I like the quote by Elder Boyd K. Packer (a leader in the LDS Church) who was discussing the magnitude of the work we undertake. After reminding his listeners that baptism is an essential ordinance which has to be performed here on the earth, he described the doctrine that was revealed so that even those who had passed away could have the blessing of receiving it through vicarious offerings in their behalf. Please note that the option of accepting or rejecting any act performed in their behalf is eternally available to each individual. 

We have been authorized to perform baptisms vicariously so that when they hear the gospel preached and desire to accept it, that essential ordinance will have been performed. They need not ask for any exemption from that essential ordinance. Indeed, the Lord Himself was not exempted from it.

Here and now then, we move to accomplish the work to which we are assigned. We are busily engaged in that kind of baptism. We gather the records of our kindred dead, indeed, the records of the entire human family; and in sacred temples in baptismal fonts designed as those were anciently, we perform these sacred ordinances.

“Strange,” one may say. It is passing strange. It is transcendent and supernal. The very nature of the work testifies that He is our Lord, that baptism is essential, that He taught the truth.

And so the question may be asked, “You mean you are out to provide baptism for all who have ever lived?”

And the answer is simply, “Yes.” For we have been commanded to do so.

“You mean for the entire human family? Why, that is impossible. If the preaching of the gospel to all who are living is a formidable challenge, then the vicarious work for all who have ever lived is impossible indeed.”

To that we say, “Perhaps, but we shall do it anyway.”

And once again we certify that we are not discouraged. We ask no relief of the assignment, no excuse from fulfilling it. Our effort today is modest indeed when viewed against the challenge. But since nothing is being done for them elsewhere, our accomplishments, we have come to know, have been pleasing to the Lord.

Already we have collected hundreds of millions of names, and the work goes forward in the temples and will go on in other temples that will be built. The size of the effort we do not suggest should be impressive, for we are not doing nearly as well as we should be.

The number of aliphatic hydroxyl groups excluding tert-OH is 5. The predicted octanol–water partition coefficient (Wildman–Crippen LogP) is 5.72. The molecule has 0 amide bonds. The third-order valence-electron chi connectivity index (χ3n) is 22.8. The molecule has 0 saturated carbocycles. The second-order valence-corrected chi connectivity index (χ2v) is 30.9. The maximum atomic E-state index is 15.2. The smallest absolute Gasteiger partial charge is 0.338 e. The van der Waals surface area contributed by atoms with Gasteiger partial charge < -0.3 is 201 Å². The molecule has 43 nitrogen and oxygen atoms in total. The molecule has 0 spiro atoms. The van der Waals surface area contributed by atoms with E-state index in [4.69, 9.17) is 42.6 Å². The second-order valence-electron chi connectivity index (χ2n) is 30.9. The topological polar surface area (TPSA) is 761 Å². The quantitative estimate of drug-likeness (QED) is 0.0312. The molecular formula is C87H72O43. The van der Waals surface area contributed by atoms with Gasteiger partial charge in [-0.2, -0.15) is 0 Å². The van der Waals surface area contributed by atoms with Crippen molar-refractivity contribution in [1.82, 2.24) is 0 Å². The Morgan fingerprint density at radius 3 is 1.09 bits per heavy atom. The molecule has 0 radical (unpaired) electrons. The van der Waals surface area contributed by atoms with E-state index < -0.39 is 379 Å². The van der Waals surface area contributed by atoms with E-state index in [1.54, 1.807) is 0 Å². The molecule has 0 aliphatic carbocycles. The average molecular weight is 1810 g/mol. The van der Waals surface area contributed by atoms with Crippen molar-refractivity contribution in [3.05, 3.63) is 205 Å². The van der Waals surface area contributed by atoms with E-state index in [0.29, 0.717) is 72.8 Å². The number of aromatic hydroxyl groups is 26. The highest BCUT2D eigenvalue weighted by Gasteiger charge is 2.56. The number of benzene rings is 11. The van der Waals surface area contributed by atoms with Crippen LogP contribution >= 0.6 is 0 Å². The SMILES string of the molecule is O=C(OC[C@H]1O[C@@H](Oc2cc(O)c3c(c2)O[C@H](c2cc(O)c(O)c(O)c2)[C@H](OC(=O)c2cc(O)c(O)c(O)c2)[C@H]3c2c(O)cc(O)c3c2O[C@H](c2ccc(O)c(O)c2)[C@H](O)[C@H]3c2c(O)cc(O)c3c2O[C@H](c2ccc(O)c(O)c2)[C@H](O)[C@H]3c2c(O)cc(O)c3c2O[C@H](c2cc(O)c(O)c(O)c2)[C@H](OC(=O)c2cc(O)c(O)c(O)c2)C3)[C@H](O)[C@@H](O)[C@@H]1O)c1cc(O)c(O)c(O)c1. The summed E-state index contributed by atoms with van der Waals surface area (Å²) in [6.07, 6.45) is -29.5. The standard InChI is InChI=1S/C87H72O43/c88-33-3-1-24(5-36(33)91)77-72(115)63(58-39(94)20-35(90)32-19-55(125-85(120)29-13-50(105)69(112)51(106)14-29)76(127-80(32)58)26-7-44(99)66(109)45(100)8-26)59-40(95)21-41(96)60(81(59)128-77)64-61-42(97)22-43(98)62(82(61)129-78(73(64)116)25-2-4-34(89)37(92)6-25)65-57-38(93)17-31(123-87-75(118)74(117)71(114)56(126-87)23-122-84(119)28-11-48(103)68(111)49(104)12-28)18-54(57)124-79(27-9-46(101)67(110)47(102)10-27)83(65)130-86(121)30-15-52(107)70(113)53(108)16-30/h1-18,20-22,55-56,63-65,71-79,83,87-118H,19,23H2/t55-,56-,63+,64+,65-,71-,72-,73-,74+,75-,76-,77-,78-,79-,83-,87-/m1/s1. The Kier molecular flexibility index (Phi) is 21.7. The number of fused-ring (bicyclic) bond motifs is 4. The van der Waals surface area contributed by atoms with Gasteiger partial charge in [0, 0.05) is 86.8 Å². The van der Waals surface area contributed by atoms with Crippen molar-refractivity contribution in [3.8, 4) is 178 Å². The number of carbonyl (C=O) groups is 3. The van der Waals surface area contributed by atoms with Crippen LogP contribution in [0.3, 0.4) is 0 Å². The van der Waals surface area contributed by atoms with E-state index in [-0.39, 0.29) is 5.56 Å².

Those who thoughtfully consider the work inquire about those names that cannot be collected. “What about those for whom no record was ever kept? Surely you will fail there. There is no way you can search out those names.”

To this I simply observe, “You have forgotten revelation.” Already we have been directed to many records through that process. Revelation comes to individual members as they are led to discover their family records in ways that are miraculous indeed. And there is a feeling of inspiration attending this work that can be found in no other. When we have done all that we can do, we shall be given the rest. The way will be opened up.

Every Latter-day Saint is responsible for this work. Without this work, the saving ordinances of the gospel would apply to so few who have ever lived that it could not be claimed to be true.

(Elder Boyd K. Packer, “The Redemption of the Dead,” Ens
ign, November 1975.

* * *

I find those thoughts energizing. And for those who elected not to read them, may I simply summarize by reassuring you...and all of us who get discouraged at times because of the difficulties encountered in the research...that those for whom we are searching still exist, even though we can’t see them. And they may be as interested in being found as we are in finding them, although I’m beginning to think that my family might just be a little more stubborn than some...perhaps to make the pursuit more interesting or to see if I’m truly committed. I have seen miracles occur in my own research, and know of many experienced by others as well.